Distell will consider during the next 12 months a possible expansion into Mozambique, Chief Executive Richard Rushton said on Thursday.
File photo: African News Agency (ANA) Archives
Distell will consider during the next 12 months a possible expansion into Mozambique, Chief Executive Richard Rushton said on Thursday. File photo: African News Agency (ANA) Archives

Distell to consider Mozambique expansion

By Emma Rumney Time of article published Feb 27, 2020

Share this article:

JOHANNESBURG - Distell will consider during the next 12 months a possible expansion into Mozambique, Chief Executive Richard Rushton said on Thursday, as the drinks maker reported a 5 percent fall in six-month profits on slower sales in its home market.

The company, which makes wines, spirits and ciders, is pursuing an ambitious plan to expand across Africa that it hopes will in time see it become the continent’s premier drinks brand.

Operations outside South Africa performed strongly in the period but a weak home market meant Distell’s profits fell 5 percent in the six months to Dec. 31, results published on Thursday showed, while the company kept its interim dividend unchanged.

Rushton told Reuters Distell would continue to invest and scale up in markets where it was already active, such as Kenya, Nigeria and Angola. He said entering Mozambique was a possibility.

“It’s the one very attractive growing country and economy that we may well consider... I think we’ll take a call in this next 12-month period,” he said, adding that Distell was not currently considering any major acquisitions in Africa.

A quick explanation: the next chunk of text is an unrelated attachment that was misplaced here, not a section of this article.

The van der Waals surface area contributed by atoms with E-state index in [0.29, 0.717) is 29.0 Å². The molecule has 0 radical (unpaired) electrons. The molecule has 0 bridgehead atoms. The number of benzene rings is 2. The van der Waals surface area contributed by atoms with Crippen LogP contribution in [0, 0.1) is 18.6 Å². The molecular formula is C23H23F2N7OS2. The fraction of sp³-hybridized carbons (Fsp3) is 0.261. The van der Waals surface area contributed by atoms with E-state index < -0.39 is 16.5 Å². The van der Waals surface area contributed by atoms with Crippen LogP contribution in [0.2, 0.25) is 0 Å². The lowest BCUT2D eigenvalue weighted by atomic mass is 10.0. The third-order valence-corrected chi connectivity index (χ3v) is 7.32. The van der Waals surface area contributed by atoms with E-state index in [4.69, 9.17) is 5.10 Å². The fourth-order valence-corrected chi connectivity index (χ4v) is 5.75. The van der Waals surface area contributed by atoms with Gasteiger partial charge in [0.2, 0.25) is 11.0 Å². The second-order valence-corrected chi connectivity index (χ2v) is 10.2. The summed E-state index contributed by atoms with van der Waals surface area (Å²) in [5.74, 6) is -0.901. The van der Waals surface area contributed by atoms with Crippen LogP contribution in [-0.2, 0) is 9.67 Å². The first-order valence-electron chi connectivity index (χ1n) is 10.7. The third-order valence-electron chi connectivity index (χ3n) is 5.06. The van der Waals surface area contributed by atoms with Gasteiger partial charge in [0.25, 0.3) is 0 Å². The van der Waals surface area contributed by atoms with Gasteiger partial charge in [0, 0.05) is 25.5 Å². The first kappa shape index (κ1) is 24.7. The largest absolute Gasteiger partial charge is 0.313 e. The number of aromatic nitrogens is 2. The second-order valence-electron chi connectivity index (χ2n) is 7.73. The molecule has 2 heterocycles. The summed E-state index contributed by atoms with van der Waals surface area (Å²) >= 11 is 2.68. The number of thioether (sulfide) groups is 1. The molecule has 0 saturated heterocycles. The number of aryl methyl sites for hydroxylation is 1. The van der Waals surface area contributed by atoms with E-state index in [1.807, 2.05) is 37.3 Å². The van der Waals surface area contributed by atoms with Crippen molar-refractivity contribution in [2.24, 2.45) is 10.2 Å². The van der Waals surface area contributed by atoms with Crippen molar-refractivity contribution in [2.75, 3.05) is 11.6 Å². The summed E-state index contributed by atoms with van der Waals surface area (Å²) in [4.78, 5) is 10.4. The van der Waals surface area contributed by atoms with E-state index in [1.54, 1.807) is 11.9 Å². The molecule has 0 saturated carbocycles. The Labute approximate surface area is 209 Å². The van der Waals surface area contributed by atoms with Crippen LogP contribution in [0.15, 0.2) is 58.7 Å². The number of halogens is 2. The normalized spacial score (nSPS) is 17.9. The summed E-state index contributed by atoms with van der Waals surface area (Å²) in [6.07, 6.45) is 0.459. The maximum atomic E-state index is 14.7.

Despite the 4.8 percent fall in half-year headline earnings per share - the main profit measure in South Africa - to 548.6 cents ($0.36), Distell maintained its interim dividend at 174 cents, using income reserves.

The company said its final dividend would be assessed at the end of the year.

Rushton said its decision to keep its interim dividend unchanged signalled confidence in the long-term strength of the business, although the final dividend could be cut if circumstances in South Africa worsened or if coronavirus outbreak had a bigger impact on the global or local economy.

Distell’s revenues in its home market grew 1.7 percent, but sales volumes fell almost 8 percent, as South Africa’s economy has stagnated, leading to high unemployment and rising living costs that have hit consumer spending.

Group revenues were up 2.7 percent thanks largely to double digit revenue growth outside of South Africa, but this did not keep pace with cost growth of 3.6 percent.

Distell shares were down 0.5 percent by 0718 GMT, after initially rising at the market open following the results announcement. 

Reuters

Share this article:

Related Articles